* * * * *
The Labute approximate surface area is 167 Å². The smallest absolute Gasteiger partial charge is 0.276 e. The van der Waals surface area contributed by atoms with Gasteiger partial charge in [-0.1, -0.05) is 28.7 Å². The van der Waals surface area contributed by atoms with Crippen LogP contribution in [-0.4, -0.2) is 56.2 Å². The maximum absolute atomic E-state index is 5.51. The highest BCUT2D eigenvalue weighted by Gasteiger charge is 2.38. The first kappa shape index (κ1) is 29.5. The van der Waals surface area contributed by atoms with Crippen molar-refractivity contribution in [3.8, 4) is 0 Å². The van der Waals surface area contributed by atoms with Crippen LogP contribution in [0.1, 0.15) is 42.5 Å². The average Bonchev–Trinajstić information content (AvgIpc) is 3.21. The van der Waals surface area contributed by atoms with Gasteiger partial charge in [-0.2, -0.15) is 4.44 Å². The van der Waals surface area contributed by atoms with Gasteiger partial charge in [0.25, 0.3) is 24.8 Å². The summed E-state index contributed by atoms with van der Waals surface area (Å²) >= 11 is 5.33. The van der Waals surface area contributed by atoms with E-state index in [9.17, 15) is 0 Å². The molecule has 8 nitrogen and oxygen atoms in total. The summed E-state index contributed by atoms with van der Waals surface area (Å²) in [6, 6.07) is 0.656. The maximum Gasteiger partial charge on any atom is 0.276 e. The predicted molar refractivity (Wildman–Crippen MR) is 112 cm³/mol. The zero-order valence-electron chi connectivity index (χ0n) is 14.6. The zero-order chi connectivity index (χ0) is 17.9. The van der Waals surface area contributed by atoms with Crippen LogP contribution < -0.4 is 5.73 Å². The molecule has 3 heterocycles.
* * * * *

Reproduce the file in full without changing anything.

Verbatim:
The Labute approximate surface area is 167 Å². The smallest absolute Gasteiger partial charge is 0.276 e. The van der Waals surface area contributed by atoms with Gasteiger partial charge in [-0.1, -0.05) is 28.7 Å². The van der Waals surface area contributed by atoms with Crippen LogP contribution in [-0.4, -0.2) is 56.2 Å². The maximum absolute atomic E-state index is 5.51. The highest BCUT2D eigenvalue weighted by Gasteiger charge is 2.38. The first kappa shape index (κ1) is 29.5. The van der Waals surface area contributed by atoms with Crippen molar-refractivity contribution in [3.8, 4) is 0 Å². The van der Waals surface area contributed by atoms with Crippen LogP contribution in [0.1, 0.15) is 42.5 Å². The average Bonchev–Trinajstić information content (AvgIpc) is 3.21. The van der Waals surface area contributed by atoms with Gasteiger partial charge in [-0.2, -0.15) is 4.44 Å². The van der Waals surface area contributed by atoms with Gasteiger partial charge in [0.25, 0.3) is 24.8 Å². The summed E-state index contributed by atoms with van der Waals surface area (Å²) >= 11 is 5.33. The van der Waals surface area contributed by atoms with E-state index in [9.17, 15) is 0 Å². The molecule has 8 nitrogen and oxygen atoms in total. The summed E-state index contributed by atoms with van der Waals surface area (Å²) in [6, 6.07) is 0.656. The maximum Gasteiger partial charge on any atom is 0.276 e. The predicted molar refractivity (Wildman–Crippen MR) is 112 cm³/mol. The zero-order valence-electron chi connectivity index (χ0n) is 14.6. The zero-order chi connectivity index (χ0) is 17.9. The van der Waals surface area contributed by atoms with Crippen LogP contribution < -0.4 is 5.73 Å². The molecule has 3 heterocycles.